Facing uncertain future, Means determined to pitch again

June 15th, 2024

BALTIMORE -- ' baseball career was always improbable, but it’s maybe never been more uncertain.

Facing his second grueling, 18-month elbow rehab in two years, Means is unlikely to return to a Major League mound until late 2025 or potentially early ‘26.

But the Orioles’ longest-tenured starter, and their former ace, is also a free agent after this season. And barring some creative Brandon Woodruff-type deal, it looks like Means will hit the open market far from healthy and having made only 10 starts since 2021.

“I don’t know what’s going to happen,” Means said, speaking publicly for the first time since undergoing his second Tommy John surgery on June 3. “I don’t really want to think about it right now. Just see where it goes. I feel really confident in my ability to pitch on the field, just need to have the elbow keep up.

“My [elbow injury] is kind of an anomaly,” he said. “I throw 91 mph and my pitches don’t move a whole lot. So I think mine’s pretty fixable. But who knows? Baseball is beautiful and horrifying at the same time.”

Means has lived that dichotomy over the past three-plus years. The former 11th-round pick (No. 331 overall) in the 2014 MLB Draft emerged as the O’s unlikely ace of their lean rebuilding years. He was an All-Star in ‘19, and had a 3.73 ERA in 67 games (63 starts) over his first three full big league seasons from 2019-21.

Means threw a unique, near-perfect no-hitter on May 5, 2021, and entered the following year as the ace of an upstart Baltimore team that would soon grow into a perennial contender.

But Means made only two starts in 2022 before undergoing Tommy John surgery that April. He returned to Baltimore in September 2023, but he never fully overcame his elbow/forearm ailments, making four starts before a flare-up caused the left-hander to miss the postseason.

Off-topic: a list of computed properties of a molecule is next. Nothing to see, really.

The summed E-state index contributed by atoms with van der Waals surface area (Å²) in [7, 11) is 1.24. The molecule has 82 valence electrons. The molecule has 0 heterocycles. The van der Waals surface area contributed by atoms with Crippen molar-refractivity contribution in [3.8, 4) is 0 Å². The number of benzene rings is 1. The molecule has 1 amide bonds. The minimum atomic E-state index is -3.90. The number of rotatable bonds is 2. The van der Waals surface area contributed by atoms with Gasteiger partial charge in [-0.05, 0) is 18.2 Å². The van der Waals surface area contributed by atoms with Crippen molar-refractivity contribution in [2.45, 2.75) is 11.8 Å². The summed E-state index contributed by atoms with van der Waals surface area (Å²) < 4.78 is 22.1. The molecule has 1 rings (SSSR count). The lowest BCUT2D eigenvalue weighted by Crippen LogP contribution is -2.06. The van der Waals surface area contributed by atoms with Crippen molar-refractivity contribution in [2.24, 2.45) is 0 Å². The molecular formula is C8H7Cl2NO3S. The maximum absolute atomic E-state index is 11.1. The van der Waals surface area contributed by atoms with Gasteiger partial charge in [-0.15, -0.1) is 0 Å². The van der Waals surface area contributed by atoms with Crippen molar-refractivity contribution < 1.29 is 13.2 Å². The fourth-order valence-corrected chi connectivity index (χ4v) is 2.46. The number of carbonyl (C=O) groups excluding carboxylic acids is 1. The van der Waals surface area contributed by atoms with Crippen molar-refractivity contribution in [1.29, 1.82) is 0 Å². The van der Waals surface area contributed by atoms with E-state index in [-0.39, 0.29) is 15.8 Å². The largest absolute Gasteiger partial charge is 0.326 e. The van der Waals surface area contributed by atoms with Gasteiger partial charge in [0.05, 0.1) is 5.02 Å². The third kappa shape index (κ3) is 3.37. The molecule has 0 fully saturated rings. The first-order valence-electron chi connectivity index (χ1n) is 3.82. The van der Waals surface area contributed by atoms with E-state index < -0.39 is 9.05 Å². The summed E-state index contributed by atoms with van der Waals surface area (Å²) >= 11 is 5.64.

That incident delayed his start to the ‘24 season, which Means began on the IL before recording a 2.61 ERA in four starts. His final start came on May 22 in St. Louis, where Means began experiencing elbow discomfort during his pregame bullpen and was pulled after three innings.

The 31-year-old underwent Tommy John surgery less than two weeks later.

“The first step is taking care of this, and we’re going to support him,” Orioles executive vice president and general manager Mike Elias said in late May. “We have a long relationship, and he’s a special member of this organization, just given everything that he’s done.

“I’m sure we’ll be dialoguing with him as we get him back up on his feet medically. He’s going to make it back. He’s a big, strong guy. And once he gets this elbow injury fully behind him -- which hasn’t really been the case, it seems like, going back the last year -- I think he’s got a lot of really good pitching ahead of him.”

Means largely echoed that statement on Saturday, though in muted, more cautiously-optimistic tones. He said he would conduct most of his rehab at home in Kansas, where he plans to take advantage of the unexpected down time by spending time with his young son, McCoy.

“Physically, mentally, hopefully this [rehab] is a little easier,” Means said. “I will try to put a little less pressure on myself this time, and just try to worry about the family and spending time with them.”

Asked if he considered retirement rather than undergo another operation, Means quickly rebuked that possibility entirely. He believes he will return to the mound at some point, whether that’s with Baltimore or somewhere else.

“I’m going to take it day by day and try to do the best I can to get it back, and get it right this time,” Means said. “I still want to pitch and I’d like to fail on the field before I give it up. I feel like if I go out there, I can still pitch, and I still feel really confident in my ability.”